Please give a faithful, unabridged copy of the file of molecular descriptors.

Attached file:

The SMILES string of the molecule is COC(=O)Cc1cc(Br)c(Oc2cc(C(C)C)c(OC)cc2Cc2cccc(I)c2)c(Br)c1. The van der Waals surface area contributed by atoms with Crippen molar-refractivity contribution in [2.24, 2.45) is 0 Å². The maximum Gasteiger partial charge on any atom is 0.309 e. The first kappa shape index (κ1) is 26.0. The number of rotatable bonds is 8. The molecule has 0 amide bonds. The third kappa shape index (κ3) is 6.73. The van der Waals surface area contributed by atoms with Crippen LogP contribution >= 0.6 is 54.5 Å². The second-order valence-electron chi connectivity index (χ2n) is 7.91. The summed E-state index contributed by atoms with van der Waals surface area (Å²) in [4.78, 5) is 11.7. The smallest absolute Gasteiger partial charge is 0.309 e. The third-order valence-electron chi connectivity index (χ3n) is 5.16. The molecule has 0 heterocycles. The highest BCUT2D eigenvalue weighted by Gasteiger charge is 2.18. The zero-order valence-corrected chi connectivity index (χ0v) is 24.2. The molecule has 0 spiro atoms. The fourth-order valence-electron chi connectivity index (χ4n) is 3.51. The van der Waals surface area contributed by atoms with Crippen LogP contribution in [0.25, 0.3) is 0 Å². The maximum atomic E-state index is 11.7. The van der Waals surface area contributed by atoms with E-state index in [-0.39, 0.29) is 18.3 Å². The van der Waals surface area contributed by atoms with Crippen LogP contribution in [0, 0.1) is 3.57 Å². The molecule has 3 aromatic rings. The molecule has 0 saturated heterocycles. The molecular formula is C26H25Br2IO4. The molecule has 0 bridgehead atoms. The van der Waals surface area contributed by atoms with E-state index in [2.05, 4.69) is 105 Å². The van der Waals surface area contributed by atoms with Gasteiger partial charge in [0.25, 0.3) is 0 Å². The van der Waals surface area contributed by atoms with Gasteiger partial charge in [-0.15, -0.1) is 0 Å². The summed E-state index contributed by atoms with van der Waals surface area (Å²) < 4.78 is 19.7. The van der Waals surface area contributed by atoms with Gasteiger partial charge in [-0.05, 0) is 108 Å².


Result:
The SMILES string of the molecule is COC(=O)Cc1cc(Br)c(Oc2cc(C(C)C)c(OC)cc2Cc2cccc(I)c2)c(Br)c1. The van der Waals surface area contributed by atoms with Crippen molar-refractivity contribution in [2.24, 2.45) is 0 Å². The maximum Gasteiger partial charge on any atom is 0.309 e. The first kappa shape index (κ1) is 26.0. The number of rotatable bonds is 8. The molecule has 0 amide bonds. The third kappa shape index (κ3) is 6.73. The van der Waals surface area contributed by atoms with Crippen LogP contribution >= 0.6 is 54.5 Å². The second-order valence-electron chi connectivity index (χ2n) is 7.91. The summed E-state index contributed by atoms with van der Waals surface area (Å²) in [4.78, 5) is 11.7. The smallest absolute Gasteiger partial charge is 0.309 e. The third-order valence-electron chi connectivity index (χ3n) is 5.16. The molecule has 0 heterocycles. The highest BCUT2D eigenvalue weighted by Gasteiger charge is 2.18. The zero-order valence-corrected chi connectivity index (χ0v) is 24.2. The molecule has 0 spiro atoms. The fourth-order valence-electron chi connectivity index (χ4n) is 3.51. The van der Waals surface area contributed by atoms with Crippen LogP contribution in [0.25, 0.3) is 0 Å². The maximum atomic E-state index is 11.7. The van der Waals surface area contributed by atoms with E-state index in [-0.39, 0.29) is 18.3 Å². The van der Waals surface area contributed by atoms with Crippen LogP contribution in [0, 0.1) is 3.57 Å². The molecule has 3 aromatic rings. The molecule has 0 saturated heterocycles. The molecular formula is C26H25Br2IO4. The molecule has 0 bridgehead atoms. The van der Waals surface area contributed by atoms with E-state index in [2.05, 4.69) is 105 Å². The van der Waals surface area contributed by atoms with Gasteiger partial charge in [0.25, 0.3) is 0 Å². The van der Waals surface area contributed by atoms with Gasteiger partial charge in [-0.15, -0.1) is 0 Å². The summed E-state index contributed by atoms with van der Waals surface area (Å²) < 4.78 is 19.7. The van der Waals surface area contributed by atoms with Gasteiger partial charge in [-0.05, 0) is 108 Å².